Drones are ‘absolutely fantastic’ says Stephen Kajiura, a shark specialist and professor from Florida Atlantic University in Boca Raton. Access to aerial footage from accessible and affordable drones help scientists better understand how these marine predators behave in real life.
In the Gulf of Maine, researchers use an APH-22 hexacopter drone to collect data and measure juvenile Atlantic bluefin tuna. The purpose of this pilot study was to see if a drone could keep up with the fast-moving tuna and take high-resolution photos that would capture individual fish and schools.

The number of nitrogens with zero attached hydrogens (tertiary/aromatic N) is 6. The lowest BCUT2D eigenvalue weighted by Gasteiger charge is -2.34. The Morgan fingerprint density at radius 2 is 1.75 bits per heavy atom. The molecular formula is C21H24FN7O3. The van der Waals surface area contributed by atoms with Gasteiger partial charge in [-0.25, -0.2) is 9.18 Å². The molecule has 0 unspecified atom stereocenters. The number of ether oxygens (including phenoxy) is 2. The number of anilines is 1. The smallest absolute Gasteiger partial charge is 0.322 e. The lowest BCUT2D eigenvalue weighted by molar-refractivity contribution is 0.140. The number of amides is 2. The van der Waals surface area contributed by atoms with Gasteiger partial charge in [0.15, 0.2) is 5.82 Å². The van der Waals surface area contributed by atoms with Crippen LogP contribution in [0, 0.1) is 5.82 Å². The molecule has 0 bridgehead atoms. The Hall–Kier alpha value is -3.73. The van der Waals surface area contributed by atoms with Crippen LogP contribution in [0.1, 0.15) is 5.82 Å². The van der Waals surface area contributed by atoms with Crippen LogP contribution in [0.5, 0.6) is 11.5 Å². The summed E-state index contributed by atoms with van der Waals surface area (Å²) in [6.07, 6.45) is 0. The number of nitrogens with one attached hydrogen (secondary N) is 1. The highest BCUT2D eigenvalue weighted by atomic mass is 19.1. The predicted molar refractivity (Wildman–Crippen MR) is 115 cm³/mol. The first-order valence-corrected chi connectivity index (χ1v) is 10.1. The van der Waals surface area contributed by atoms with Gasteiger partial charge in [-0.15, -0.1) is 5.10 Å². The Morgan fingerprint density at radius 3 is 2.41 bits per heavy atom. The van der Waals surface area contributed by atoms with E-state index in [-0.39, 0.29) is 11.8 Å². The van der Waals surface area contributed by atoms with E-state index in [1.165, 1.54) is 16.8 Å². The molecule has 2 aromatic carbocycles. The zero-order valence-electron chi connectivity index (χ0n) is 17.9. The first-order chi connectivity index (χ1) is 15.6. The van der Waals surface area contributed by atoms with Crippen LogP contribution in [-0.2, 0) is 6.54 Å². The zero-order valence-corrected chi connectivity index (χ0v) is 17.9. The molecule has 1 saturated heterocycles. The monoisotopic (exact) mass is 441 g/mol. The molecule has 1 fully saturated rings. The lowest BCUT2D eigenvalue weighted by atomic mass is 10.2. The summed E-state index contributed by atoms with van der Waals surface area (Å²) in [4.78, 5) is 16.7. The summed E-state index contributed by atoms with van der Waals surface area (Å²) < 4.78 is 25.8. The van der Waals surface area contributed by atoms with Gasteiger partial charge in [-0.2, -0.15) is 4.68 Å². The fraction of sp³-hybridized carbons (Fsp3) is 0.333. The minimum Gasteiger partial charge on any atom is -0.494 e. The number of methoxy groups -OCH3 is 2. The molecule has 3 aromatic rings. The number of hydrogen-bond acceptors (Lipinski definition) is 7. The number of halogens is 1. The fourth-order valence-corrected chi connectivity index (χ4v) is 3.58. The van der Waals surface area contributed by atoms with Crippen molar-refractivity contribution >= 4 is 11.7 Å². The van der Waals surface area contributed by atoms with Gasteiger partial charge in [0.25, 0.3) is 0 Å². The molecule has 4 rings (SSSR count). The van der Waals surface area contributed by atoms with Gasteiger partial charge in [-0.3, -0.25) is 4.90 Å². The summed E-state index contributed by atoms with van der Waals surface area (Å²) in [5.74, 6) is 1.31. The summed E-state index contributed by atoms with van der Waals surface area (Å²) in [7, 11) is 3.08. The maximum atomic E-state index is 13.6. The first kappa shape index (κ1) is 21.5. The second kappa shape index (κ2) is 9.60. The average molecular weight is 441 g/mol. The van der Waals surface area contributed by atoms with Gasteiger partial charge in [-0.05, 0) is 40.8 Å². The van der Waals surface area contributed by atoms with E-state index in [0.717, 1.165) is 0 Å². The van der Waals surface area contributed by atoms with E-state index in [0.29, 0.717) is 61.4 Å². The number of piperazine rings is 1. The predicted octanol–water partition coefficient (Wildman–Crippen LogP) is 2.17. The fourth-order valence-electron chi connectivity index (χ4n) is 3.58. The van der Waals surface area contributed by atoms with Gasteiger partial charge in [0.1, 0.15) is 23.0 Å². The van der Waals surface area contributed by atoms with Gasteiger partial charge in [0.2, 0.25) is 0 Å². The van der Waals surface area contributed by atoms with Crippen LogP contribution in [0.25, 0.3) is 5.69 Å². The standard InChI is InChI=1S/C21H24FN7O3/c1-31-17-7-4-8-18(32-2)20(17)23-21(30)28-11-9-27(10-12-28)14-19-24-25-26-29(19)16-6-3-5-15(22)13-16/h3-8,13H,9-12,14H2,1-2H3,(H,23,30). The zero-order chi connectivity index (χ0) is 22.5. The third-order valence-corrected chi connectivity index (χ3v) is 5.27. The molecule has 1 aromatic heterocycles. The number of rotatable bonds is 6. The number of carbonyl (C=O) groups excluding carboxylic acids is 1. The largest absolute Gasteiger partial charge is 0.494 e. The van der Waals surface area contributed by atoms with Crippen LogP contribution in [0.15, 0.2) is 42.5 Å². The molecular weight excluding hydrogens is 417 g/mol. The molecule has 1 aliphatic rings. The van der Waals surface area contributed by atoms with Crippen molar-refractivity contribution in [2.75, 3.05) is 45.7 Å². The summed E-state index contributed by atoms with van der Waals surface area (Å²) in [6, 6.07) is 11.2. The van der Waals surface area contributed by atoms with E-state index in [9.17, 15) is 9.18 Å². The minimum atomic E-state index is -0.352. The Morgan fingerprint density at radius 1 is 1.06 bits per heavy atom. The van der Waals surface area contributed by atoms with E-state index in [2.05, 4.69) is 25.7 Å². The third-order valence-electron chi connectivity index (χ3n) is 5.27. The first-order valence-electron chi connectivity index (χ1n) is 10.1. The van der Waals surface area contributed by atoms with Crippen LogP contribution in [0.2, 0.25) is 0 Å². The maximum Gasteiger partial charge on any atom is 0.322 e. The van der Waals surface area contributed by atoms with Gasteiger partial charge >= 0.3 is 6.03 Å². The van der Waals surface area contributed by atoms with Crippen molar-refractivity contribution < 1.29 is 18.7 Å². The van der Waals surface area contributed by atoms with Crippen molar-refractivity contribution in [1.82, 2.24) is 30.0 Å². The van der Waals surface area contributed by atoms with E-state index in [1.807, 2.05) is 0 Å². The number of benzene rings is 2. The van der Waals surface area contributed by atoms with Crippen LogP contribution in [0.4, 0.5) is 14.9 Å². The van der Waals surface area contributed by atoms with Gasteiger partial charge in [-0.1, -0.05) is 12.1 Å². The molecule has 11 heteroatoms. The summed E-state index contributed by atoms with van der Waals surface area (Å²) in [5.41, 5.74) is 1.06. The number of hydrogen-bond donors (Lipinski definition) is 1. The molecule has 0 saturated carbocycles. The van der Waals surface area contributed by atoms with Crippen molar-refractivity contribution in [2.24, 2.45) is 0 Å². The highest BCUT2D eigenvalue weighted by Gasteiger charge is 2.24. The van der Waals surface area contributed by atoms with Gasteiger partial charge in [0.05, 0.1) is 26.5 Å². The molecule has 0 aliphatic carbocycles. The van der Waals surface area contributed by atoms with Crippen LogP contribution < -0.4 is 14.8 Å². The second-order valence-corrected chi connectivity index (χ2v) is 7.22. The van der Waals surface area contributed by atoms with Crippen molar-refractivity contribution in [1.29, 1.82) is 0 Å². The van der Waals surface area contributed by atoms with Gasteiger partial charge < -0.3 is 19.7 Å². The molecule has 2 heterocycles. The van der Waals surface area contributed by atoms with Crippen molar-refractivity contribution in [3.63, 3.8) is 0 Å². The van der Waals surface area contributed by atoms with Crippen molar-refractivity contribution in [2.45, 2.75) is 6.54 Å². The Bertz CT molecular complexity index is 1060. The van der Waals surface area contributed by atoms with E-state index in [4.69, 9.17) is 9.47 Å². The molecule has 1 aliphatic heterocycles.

It sounds like a simple question, right? How do you measure a whale? Well, the more you think about it, the more you will come to understand that it is not easy at all to measure such a large and moving animal. Well, two Ph.D. students, KC Bierlich and Walter Torres came up with a way of measuring whales. And, of course, they used drones to do so.